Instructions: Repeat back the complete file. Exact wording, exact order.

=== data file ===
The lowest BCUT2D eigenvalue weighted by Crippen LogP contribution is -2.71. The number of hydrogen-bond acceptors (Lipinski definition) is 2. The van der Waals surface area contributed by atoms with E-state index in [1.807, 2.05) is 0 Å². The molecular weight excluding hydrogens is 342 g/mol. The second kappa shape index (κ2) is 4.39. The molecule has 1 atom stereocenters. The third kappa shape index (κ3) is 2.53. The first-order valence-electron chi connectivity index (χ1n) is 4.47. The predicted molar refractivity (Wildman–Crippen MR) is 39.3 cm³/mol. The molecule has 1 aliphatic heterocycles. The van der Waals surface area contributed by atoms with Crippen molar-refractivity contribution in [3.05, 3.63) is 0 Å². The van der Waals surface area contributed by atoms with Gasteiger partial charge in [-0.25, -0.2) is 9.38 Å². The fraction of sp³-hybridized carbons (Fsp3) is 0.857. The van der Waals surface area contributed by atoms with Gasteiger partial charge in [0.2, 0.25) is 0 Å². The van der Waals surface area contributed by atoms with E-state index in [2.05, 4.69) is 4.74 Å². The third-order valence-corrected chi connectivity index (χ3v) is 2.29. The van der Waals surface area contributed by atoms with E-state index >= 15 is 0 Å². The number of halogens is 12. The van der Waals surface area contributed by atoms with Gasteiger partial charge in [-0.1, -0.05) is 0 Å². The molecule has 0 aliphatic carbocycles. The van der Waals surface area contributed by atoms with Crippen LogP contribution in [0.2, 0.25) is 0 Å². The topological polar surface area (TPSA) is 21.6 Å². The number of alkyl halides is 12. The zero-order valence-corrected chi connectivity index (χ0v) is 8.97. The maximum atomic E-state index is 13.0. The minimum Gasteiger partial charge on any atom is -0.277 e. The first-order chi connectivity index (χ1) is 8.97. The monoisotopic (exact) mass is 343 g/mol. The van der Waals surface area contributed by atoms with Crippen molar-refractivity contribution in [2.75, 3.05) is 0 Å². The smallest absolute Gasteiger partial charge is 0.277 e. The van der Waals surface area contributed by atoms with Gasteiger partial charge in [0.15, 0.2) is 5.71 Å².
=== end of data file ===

The lowest BCUT2D eigenvalue weighted by Crippen LogP contribution is -2.71. The number of hydrogen-bond acceptors (Lipinski definition) is 2. The van der Waals surface area contributed by atoms with E-state index in [1.807, 2.05) is 0 Å². The molecular weight excluding hydrogens is 342 g/mol. The second kappa shape index (κ2) is 4.39. The molecule has 1 atom stereocenters. The third kappa shape index (κ3) is 2.53. The first-order valence-electron chi connectivity index (χ1n) is 4.47. The predicted molar refractivity (Wildman–Crippen MR) is 39.3 cm³/mol. The molecule has 1 aliphatic heterocycles. The van der Waals surface area contributed by atoms with Crippen molar-refractivity contribution in [3.05, 3.63) is 0 Å². The van der Waals surface area contributed by atoms with Gasteiger partial charge in [-0.25, -0.2) is 9.38 Å². The fraction of sp³-hybridized carbons (Fsp3) is 0.857. The van der Waals surface area contributed by atoms with Gasteiger partial charge in [0.2, 0.25) is 0 Å². The van der Waals surface area contributed by atoms with E-state index in [2.05, 4.69) is 4.74 Å². The third-order valence-corrected chi connectivity index (χ3v) is 2.29. The van der Waals surface area contributed by atoms with E-state index >= 15 is 0 Å². The number of halogens is 12. The van der Waals surface area contributed by atoms with Gasteiger partial charge in [-0.1, -0.05) is 0 Å². The molecule has 0 aliphatic carbocycles. The van der Waals surface area contributed by atoms with Crippen LogP contribution in [0.2, 0.25) is 0 Å². The topological polar surface area (TPSA) is 21.6 Å². The number of alkyl halides is 12. The zero-order valence-corrected chi connectivity index (χ0v) is 8.97. The maximum atomic E-state index is 13.0. The minimum Gasteiger partial charge on any atom is -0.277 e. The first-order chi connectivity index (χ1) is 8.97. The monoisotopic (exact) mass is 343 g/mol. The van der Waals surface area contributed by atoms with Crippen molar-refractivity contribution in [2.75, 3.05) is 0 Å². The smallest absolute Gasteiger partial charge is 0.277 e. The van der Waals surface area contributed by atoms with Gasteiger partial charge in [0.15, 0.2) is 5.71 Å².